I am totally exhausted after a day involving a chambers application, client meetings, attempting to settle a high conflict matter likely headed to litigation despite all efforts and then coming home to two children under four with a husband out of town. And, Monday is my day to post on Slaw …
Which leads to me to a little rumination on the ethereal promise of work life balance in the context of private practice law. I am with Jordan Furlong, whom I met coincidentally for the first time in person at a CBA Work Life Balance function, that we are in a post work life balance era. Any private practice lawyer with a full practice knows the all consuming nature of the job – juggling multiple client matters, advocating for people at often the worst times of their lives, working to fix or prevent very serious problems, keeping up to date with ever evolving law and practice, marketing, managing staff, managing finances etc. Many lawyers also have a deep commitment to public service and donate many hours to pro bono matters, serving on boards, mentoring young lawyers and volunteering in their communities.
The ability to “balance” those professional demands with health goals and family time is an ever present balancing act of compromise and second guessing. Which leads me to acknowledging the elephant in the room that often the work life balance issues come up in the context of working mothers. It’s not a coincidence that only 29% of lawyers in full-time private practice in BC are women. I can personally attest that there is nothing more sobering than playing with your toddler on a sandy beach on a sunny Sunday morning, and he picks up the pail like a briefcase, walks the other way and says “Mummy goes to work.”
Nicole Howell of Hamilton Howell said it very well at the recent “great debate” CBA event on work life balance: it’s all about choices. Law is a consuming profession and income is often directly linked to hours put in. Individual lawyers have their own sense of what is important to them, and they have professional choices to make as a result. They can choose to work at larger, traditional firms which have a business model that requires a certain amount of billable fees earned each year per lawyer to remain profitable. Lawyers can choose to work at smaller or more innovative firms which may have lesser or more flexible requirements. The extra or flex time could be used for parenting, to do a PhD or to travel the world. Lawyers can choose in house positions, government or to leave practice entirely. There will be financial consequences to these decisions, for better or worse.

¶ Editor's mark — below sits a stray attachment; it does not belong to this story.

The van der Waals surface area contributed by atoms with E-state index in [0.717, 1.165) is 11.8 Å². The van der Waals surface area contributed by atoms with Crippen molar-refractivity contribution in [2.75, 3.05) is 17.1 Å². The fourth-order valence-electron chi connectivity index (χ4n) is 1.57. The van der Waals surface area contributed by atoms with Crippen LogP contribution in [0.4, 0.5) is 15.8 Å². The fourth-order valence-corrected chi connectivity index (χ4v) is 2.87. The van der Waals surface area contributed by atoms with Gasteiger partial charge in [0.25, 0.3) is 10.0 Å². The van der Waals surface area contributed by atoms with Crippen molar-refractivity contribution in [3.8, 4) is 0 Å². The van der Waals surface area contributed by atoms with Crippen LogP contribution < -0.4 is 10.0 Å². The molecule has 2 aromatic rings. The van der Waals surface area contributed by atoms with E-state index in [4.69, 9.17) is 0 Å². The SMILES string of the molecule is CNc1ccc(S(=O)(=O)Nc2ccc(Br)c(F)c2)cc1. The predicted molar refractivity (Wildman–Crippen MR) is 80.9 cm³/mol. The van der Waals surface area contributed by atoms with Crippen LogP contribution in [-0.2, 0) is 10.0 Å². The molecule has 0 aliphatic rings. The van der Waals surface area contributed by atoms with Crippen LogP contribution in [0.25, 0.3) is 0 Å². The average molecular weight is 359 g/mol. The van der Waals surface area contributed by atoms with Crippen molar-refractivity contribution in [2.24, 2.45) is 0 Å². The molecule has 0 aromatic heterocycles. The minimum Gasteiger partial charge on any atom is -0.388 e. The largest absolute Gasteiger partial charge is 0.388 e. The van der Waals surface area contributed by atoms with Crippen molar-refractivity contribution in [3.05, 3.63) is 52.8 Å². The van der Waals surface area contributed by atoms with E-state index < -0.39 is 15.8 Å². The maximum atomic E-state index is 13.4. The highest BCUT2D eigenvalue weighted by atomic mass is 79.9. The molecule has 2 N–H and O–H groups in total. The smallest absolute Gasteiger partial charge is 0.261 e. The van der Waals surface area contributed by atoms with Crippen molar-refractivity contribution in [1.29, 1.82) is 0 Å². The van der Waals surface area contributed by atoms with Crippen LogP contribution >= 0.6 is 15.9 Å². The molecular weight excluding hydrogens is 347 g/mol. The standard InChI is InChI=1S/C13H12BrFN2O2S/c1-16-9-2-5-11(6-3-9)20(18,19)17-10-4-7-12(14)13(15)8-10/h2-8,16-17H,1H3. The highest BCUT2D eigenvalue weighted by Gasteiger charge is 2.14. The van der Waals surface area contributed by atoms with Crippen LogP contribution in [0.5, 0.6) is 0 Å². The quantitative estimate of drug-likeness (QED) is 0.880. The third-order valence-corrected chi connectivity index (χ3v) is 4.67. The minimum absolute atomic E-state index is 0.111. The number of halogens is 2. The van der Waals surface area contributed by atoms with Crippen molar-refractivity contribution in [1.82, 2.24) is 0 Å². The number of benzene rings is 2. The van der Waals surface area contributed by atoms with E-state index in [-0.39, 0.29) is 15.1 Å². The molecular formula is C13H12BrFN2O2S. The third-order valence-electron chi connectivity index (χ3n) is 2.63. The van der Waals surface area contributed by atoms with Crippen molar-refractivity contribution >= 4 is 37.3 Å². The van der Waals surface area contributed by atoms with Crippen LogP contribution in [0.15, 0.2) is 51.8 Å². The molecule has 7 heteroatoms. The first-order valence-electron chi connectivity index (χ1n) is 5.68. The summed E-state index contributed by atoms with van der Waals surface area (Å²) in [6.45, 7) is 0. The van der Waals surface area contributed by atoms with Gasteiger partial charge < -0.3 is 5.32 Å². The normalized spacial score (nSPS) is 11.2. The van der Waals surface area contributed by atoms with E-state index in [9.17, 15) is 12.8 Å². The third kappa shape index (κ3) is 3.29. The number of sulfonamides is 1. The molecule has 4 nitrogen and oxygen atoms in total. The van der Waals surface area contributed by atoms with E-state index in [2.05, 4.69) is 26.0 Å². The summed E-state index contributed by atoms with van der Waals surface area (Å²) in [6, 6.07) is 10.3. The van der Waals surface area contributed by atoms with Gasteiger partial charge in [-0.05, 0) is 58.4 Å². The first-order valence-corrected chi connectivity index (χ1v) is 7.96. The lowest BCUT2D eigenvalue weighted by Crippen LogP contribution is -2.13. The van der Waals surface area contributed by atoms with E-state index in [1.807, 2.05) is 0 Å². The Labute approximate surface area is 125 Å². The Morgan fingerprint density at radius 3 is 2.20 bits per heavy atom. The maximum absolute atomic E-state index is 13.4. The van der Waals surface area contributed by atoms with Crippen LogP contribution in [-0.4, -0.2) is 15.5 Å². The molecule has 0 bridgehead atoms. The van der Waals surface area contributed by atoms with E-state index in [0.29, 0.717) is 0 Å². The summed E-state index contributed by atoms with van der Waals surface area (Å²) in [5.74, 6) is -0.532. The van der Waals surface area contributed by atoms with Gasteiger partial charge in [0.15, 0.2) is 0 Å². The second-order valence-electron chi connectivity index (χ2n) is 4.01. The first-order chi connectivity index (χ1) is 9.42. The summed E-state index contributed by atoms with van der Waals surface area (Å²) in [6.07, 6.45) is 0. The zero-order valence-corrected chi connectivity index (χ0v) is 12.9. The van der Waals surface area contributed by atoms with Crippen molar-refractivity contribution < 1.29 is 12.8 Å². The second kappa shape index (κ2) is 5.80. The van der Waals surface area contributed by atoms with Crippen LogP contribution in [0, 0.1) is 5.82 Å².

Concurrent with this debate, business pressures on the traditional law firm model are increasing. Younger (often Gen Y) associates, both male and female, are increasingly less interested in committing to significant hourly targets. Clients are increasingly pushing back on paying high hourly rates to subsidize expensive real estate and training for junior associates. Innovative firms are using strategies such as virtual offices, value pricing, document automation and online legal services to erode the traditional law firm client base.
I suspect the “work life balance” debate in law will eventually subside as more law firms are forced to innovate to stay competitive and profitable. More flexible arrangements will be offered to retain scarce and valuable talent. Instead of the lawyers advocating for it, law firm employers will be leading the charge to attract and retain their most valuable asset: their people. Like today, it will be up to individual lawyers themselves to decide what balance means to them and then make it happen. They will just have more choices available to them.